Easterday CFTC Cattle Fraud Lawsuit Case

Cody Allen Easterday might have a bit of room to breathe for a bit. Unlike what the Commodity Future’s Trading Corporation (CFTC) would prefer, Mr. Easterday will enjoy a respite from his civil litigation with the Corporation; the federal bankruptcy court effectively stopped any further action of the lawsuit pending Mr. Easterday’s current bankruptcy filing deliberation.

If Mr. Easterday’s name is unfamiliar, it becomes particularly notorious again in terms of association with the defrauding of Tyson Foods to the tune of $244 million. In that fraud case, which Mr. Easterday has pled guilty to, Tyson Foods was duped out of almost a quarter billion dollars for cattle care that never was provided because the cattle never existed. With regards to that criminal action, Mr. Easterday is facing up to 20 years in federal prison. However, that related sentencing is delayed pending the finalization of his Chapter 11 bankruptcy or May 10, 2022.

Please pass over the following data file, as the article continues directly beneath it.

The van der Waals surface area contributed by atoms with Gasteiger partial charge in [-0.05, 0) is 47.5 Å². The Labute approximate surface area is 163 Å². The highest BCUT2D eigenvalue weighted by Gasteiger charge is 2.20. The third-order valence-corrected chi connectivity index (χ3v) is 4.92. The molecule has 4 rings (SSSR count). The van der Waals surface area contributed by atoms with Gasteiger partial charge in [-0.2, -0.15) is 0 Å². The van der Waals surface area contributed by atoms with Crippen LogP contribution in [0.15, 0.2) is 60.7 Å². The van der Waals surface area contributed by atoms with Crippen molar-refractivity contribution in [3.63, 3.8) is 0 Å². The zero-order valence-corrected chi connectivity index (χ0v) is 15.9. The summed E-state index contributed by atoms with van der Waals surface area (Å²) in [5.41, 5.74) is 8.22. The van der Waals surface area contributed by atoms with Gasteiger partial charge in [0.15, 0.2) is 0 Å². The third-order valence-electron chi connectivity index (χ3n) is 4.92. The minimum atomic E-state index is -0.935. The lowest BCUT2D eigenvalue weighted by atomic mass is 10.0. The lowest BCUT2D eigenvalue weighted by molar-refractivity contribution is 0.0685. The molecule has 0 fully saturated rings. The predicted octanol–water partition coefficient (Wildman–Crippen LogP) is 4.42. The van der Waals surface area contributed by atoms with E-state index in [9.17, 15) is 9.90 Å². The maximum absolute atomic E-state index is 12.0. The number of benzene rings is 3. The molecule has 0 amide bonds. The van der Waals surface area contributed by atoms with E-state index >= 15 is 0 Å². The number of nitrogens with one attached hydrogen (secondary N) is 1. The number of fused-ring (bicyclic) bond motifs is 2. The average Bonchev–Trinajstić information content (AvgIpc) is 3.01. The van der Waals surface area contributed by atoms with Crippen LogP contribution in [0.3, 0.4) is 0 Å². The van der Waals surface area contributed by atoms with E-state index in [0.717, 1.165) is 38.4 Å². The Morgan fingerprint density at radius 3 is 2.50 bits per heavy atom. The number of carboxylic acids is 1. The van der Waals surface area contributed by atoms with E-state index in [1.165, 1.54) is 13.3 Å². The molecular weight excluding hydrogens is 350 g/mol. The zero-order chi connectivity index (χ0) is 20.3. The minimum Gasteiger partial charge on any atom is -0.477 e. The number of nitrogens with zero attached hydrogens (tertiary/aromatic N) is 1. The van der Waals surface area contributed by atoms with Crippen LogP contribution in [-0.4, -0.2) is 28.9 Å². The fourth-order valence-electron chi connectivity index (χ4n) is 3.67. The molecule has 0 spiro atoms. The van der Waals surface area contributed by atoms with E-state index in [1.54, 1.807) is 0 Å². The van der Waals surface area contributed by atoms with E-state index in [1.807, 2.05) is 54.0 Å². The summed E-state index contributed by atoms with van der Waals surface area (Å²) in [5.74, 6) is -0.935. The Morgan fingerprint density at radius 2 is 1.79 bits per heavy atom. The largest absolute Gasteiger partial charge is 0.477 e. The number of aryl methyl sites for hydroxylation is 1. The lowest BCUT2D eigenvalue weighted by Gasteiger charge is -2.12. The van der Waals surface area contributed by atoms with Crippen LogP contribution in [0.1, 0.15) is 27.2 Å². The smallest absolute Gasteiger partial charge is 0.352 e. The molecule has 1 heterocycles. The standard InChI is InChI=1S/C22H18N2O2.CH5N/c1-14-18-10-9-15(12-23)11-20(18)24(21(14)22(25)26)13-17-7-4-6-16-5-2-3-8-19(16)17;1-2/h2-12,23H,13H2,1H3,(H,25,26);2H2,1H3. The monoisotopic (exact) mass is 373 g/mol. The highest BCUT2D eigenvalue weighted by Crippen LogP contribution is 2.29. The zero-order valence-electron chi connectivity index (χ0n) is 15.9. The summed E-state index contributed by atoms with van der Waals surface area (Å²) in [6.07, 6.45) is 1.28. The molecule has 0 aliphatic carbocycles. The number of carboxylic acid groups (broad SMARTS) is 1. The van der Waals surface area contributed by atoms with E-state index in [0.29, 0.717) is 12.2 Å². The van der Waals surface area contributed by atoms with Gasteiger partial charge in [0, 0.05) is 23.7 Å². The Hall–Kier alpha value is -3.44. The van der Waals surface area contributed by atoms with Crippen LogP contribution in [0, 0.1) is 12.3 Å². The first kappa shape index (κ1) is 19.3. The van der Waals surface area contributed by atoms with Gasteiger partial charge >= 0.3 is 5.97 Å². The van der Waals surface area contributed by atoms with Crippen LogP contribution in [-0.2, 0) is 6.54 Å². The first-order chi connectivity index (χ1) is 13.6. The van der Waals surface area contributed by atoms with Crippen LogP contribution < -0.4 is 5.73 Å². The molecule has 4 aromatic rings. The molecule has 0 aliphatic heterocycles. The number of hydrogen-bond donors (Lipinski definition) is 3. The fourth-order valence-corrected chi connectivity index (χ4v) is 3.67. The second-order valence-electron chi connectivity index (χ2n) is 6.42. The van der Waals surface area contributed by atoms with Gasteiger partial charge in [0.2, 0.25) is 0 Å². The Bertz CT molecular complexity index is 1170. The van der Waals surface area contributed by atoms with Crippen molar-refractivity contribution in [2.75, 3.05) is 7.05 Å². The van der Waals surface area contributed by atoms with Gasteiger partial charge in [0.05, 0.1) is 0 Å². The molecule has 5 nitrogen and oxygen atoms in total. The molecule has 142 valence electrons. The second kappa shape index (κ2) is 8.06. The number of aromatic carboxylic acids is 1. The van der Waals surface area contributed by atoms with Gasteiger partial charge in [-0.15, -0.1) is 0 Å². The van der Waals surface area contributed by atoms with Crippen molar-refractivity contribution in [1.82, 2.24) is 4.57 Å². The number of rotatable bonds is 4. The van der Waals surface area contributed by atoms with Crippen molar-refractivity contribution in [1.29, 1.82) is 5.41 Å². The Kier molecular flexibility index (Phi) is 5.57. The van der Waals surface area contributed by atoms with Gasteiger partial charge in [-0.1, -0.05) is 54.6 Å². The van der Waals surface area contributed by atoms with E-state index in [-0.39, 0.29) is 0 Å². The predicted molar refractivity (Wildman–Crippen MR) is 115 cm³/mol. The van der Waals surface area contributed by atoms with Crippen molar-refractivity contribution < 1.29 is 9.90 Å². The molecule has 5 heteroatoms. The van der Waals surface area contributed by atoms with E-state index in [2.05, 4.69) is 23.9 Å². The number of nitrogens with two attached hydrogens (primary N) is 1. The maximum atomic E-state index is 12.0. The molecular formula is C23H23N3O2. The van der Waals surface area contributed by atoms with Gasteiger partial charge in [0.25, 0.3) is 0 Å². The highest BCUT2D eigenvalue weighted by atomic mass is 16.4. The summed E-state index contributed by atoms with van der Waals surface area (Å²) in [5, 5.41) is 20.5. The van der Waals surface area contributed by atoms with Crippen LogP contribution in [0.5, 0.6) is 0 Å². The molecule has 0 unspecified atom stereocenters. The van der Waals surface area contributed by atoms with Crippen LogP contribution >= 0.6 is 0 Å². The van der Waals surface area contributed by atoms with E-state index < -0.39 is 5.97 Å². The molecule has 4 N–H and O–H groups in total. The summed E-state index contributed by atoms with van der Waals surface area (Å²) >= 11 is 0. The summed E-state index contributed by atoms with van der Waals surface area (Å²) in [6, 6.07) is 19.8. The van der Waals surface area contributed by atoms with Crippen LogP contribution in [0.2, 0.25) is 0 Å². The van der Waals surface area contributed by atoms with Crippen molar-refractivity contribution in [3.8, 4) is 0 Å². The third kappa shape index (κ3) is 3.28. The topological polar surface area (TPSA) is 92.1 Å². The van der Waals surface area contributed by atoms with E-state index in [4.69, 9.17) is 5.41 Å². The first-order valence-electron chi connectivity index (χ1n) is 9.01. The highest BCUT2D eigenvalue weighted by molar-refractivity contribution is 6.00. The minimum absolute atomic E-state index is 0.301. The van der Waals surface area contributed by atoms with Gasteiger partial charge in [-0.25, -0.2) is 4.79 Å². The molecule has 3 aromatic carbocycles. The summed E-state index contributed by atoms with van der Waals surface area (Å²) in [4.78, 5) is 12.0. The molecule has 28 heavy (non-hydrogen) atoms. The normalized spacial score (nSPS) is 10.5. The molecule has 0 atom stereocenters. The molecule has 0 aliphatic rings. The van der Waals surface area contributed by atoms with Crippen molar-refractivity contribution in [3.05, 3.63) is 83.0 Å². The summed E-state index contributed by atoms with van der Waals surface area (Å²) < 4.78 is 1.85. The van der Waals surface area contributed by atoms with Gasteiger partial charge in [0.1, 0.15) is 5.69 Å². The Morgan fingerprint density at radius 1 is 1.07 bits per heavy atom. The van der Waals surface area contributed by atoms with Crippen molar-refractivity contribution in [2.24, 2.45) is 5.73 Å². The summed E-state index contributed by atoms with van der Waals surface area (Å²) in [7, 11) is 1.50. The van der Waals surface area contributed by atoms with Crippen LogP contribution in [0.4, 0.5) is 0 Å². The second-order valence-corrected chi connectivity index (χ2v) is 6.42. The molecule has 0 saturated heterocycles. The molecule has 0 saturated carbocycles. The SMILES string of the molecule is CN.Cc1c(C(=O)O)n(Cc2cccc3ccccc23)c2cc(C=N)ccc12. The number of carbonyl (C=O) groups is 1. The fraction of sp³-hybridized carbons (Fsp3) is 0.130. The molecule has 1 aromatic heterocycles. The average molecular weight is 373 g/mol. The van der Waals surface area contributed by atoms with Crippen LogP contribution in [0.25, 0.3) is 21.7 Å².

The CFTC had lined up among a handful of federal agencies, pursuing recovery from Mr. Easterday for his criminal activity, with the CFTC filing being late to the party and filed only a year prior, in March 2021. In that regard, the court determined that Mr. Easterday would be subject to a $30 million penalty for fraudulent securities activities and similar, in addition to his already existing restitution expected to Tyson Foods. The basis of the CFTC case hinged on Easterday racking up over $200 million in losing market cattle futures trades. That market pitfall, in turn, was the driver for Easterday’s fraudulent invoices to cover the losses.

Easterday positioned himself as a major cattle market player through to organizations, Easterday Farms and Easterday Ranches. Easterday purposefully misrepresented his values in his trades, stating he had more than sufficient cattle inventory to back his trades, particularly in the area of revenue from cattle sales. He did in fact have a real family operation in farming, but Easterday fabricated the buying of cattle and then feeding them, invoicing Tyson for the cost. Amazingly, the company paid the invoices without asking why.

In the bankruptcy liquidation, the bulk of Easterday’s holding will go to a holding company for the Church of Jesus Christ Latter-day Saints, auctioned off in June 2021. Among somewhere between 200 and almost 1,000 creditors, Tyson is at the top of the list arguing for some kind of recovery from Easterday’s holdings in bankruptcy. It’s a sad, cold ending for a family farm business started in 1958 and ruined by the market gambling of one person.